Legislation could give competition watchdogs the power to fine digital giants huge amounts. Will it be good news for Amazon suppliers?

It would take some penalty to put a meaningful dent in Amazon’s $3.17bn profits, which beat analysts’ expectations when announced a few days ago.

Yet it has been a (comparatively) rough time for the online giant, which began the year announcing 18,000 job cuts globally as part of a major rationalisation programme.

In the UK, it has also been forced to look again at the way it deals with suppliers, since its designation last year under the Groceries Supply Code of Practice (GSCOP).

Now draft legislation unveiled by the government, in the form of the Digital Markets, Competition and Consumer Bill, aims to give competition watchdogs the sort of fining powers that would make all that look like small fry, even if its arrival has gone largely unreported in the national press.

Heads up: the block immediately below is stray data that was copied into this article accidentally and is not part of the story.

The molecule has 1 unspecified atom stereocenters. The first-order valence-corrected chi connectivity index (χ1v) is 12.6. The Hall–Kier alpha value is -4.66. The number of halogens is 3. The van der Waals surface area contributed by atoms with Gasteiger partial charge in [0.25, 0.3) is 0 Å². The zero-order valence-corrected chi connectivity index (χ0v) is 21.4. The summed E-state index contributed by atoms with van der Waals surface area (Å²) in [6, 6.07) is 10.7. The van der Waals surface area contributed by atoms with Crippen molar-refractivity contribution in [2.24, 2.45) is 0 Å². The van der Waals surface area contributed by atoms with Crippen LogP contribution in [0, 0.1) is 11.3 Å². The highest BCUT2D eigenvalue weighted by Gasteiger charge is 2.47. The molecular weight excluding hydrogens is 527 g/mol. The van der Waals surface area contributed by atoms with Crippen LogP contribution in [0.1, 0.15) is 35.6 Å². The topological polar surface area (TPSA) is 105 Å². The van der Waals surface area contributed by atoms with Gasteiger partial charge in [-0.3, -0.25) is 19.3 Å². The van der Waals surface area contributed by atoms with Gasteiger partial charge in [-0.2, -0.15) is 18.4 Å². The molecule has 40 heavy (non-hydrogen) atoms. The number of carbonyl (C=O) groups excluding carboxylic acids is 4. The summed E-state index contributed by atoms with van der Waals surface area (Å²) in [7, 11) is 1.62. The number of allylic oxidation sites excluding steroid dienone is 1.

So what is the bill and what could it mean for Amazon and its relationship with food and drink suppliers?

The draft legislation published last week is intended to tackle the omnipotence of major online companies that it defines as having ‘Strategic Market Status’ (SMS).

While the legislation doesn’t name names, competition lawyers expect it to cover companies including Amazon, Apple and Google. With a maximum fine at its disposal of 10% of global turnover, the message to SMS companies seems to be the government means business.

Digital Markets, Competition and Consumer Bill explained